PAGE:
Any investment program involving public money must be assessed with respect to four basic criteria — legality, safety, liquidity, and yield.
One of the basic tenets of investing by local governments is that it must be in conformance with the law. For guidance on various investment options and collateral requirements, you should refer to General Municipal Law, Section 11. There are two types of investment options, however, we want to mention here.
The first one is a repurchase agreement (REPO). A repurchase agreement is a transaction in which a local government unit purchases authorized securities from a trading partner. Simultaneously, the local government agrees to resell and the trading partner agrees to repurchase the securities at a future date. However, it is important to note that local governments are not specifically authorized to enter into REPOs, and therefore may only do so as an incident to their power to buy and sell securities. Consequently local governments should structure their REPOs as purchase-and-sales,and not as secured loans.
The second option that some local governments have chosen is to participate in a cooperative investment program. Cooperative investing involves the temporary investing of money by more that one municipal corporation, and has to be in accordance with the provisions of Articles 5-G and 3-A of the General Municipal Law.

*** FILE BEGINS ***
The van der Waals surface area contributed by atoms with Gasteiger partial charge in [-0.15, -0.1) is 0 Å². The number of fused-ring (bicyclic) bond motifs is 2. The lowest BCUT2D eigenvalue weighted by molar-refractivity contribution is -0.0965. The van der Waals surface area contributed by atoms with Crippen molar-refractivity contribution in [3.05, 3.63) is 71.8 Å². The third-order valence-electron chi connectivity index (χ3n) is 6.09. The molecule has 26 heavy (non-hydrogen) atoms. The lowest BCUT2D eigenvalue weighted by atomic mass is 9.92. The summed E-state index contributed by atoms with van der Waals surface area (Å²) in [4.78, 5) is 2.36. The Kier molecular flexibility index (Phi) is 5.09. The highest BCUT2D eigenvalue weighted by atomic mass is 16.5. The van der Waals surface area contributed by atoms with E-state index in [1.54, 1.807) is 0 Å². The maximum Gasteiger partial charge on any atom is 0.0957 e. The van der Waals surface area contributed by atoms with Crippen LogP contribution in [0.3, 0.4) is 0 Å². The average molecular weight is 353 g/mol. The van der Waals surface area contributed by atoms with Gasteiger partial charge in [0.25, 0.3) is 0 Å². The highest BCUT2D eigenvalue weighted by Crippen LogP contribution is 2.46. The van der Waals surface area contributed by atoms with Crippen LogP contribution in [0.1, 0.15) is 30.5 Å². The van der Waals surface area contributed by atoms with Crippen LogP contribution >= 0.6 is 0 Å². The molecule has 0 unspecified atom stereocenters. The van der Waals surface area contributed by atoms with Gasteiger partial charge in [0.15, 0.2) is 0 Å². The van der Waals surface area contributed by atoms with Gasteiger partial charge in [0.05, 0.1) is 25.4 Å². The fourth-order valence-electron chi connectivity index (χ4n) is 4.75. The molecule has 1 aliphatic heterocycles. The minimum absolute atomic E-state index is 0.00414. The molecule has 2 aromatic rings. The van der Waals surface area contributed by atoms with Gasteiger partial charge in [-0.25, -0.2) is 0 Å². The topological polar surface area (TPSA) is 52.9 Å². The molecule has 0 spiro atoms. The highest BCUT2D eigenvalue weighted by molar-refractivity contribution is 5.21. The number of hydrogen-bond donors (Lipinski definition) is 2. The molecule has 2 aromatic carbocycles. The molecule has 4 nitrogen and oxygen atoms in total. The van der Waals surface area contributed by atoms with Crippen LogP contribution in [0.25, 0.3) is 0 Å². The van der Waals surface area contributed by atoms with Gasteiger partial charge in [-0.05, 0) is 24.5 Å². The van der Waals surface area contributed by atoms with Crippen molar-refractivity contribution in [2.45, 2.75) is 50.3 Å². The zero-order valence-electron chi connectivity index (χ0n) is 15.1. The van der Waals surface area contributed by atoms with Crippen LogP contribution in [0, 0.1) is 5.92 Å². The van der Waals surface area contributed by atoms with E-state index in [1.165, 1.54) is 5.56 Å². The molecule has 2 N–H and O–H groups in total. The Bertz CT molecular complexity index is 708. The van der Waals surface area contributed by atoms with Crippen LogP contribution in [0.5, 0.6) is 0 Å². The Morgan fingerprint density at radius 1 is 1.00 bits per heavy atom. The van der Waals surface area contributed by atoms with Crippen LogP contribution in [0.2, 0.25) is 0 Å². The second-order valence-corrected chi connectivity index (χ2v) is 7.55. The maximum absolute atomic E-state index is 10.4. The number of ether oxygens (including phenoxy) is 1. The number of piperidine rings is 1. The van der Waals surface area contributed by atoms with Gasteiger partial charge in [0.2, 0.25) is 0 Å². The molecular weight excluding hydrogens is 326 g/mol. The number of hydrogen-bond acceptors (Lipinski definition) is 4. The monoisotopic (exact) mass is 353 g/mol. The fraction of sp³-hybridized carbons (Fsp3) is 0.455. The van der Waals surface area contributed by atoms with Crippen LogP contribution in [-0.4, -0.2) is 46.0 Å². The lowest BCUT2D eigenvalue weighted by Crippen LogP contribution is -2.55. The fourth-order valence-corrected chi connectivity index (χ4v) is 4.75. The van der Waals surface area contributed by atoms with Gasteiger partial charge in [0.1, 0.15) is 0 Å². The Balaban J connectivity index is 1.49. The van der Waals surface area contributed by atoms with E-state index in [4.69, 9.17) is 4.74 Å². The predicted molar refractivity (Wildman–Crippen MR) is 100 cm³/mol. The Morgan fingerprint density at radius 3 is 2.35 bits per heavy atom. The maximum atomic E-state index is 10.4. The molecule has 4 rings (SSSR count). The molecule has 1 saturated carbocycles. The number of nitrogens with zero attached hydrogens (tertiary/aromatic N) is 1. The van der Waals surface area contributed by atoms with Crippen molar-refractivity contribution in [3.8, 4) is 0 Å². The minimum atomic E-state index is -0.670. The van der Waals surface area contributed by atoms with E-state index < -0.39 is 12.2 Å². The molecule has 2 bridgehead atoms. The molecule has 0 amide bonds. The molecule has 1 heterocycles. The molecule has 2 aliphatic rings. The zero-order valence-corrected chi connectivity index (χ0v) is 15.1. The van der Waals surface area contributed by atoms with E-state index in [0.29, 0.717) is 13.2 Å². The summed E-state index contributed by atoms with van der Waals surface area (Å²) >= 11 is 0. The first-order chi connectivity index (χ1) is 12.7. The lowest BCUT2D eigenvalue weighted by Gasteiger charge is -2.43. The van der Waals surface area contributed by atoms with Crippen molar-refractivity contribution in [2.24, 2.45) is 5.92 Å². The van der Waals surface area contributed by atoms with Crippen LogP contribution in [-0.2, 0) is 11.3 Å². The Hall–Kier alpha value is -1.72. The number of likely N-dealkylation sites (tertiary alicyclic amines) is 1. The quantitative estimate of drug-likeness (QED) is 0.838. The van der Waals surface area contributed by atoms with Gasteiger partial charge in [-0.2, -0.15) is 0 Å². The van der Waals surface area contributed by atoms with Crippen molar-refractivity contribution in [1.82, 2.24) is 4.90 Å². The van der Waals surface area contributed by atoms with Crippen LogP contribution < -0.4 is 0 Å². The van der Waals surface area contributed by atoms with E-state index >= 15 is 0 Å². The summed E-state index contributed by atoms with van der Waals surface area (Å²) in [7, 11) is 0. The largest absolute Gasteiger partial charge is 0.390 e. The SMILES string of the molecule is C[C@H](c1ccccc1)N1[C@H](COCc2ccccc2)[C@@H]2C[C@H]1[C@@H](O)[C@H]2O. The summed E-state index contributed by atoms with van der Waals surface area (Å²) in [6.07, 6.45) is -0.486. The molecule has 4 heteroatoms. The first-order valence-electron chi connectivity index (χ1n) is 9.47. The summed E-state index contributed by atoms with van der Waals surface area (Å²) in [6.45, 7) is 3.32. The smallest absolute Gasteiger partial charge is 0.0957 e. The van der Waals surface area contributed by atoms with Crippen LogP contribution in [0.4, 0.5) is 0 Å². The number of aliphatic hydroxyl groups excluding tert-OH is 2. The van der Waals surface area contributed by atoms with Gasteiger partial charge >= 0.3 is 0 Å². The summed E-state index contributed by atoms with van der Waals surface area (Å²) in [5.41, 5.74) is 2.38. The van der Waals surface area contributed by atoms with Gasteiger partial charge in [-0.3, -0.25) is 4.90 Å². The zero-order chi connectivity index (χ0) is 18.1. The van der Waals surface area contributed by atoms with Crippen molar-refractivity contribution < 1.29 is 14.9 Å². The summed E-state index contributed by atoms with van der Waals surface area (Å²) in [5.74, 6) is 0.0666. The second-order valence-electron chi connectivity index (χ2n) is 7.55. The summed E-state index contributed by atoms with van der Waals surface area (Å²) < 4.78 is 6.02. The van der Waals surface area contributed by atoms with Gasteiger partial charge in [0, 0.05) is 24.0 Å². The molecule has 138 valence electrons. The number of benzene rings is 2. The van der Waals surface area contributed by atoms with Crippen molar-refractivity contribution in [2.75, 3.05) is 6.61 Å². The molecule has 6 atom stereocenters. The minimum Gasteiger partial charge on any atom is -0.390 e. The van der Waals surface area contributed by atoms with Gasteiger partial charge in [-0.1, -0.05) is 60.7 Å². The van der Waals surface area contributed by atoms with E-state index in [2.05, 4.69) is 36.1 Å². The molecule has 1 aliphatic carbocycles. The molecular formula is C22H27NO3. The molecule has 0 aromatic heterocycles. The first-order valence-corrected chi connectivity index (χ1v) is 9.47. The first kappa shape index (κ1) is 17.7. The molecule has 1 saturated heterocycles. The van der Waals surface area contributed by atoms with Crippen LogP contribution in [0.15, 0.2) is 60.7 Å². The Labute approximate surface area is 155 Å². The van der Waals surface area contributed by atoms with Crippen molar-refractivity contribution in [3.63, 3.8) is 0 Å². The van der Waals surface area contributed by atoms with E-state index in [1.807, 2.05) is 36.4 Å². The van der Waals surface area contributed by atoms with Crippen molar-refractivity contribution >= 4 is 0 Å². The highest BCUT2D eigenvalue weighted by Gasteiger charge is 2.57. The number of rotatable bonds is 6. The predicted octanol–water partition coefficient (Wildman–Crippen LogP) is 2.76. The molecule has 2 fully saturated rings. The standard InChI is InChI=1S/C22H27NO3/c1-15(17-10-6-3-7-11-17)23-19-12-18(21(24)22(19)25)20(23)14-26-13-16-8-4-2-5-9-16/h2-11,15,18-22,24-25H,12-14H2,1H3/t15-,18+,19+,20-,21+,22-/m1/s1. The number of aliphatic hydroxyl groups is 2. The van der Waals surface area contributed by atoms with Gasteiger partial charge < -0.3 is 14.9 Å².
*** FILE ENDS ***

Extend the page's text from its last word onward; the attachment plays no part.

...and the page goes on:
Participants of a cooperative investment program must determine that the investment option chosen is consistent with their cash flow needs, and meets the objectives of legality, safety, liquidity, and yield. Article 3-A of General Municipal Law sets forth the requirements for cooperative investing (Sections 42-45), and local governments need to make sure that they are in compliance with these requirements.
The governing body may need to revise its current adopted investment policy to assure that the cooperative investment option you choose is consistent with your municipality's cash flow needs, and meets the objectives of legality, safety, liquidity, and yield. A comprehensive investment policy should allow for cooperative investing, set diversification standards with respect to the type and the amount of investments, and designate the firms with whom to transact business. In addition, the investment policy should be updated to include the provision contained in General Municipal Law Section 39.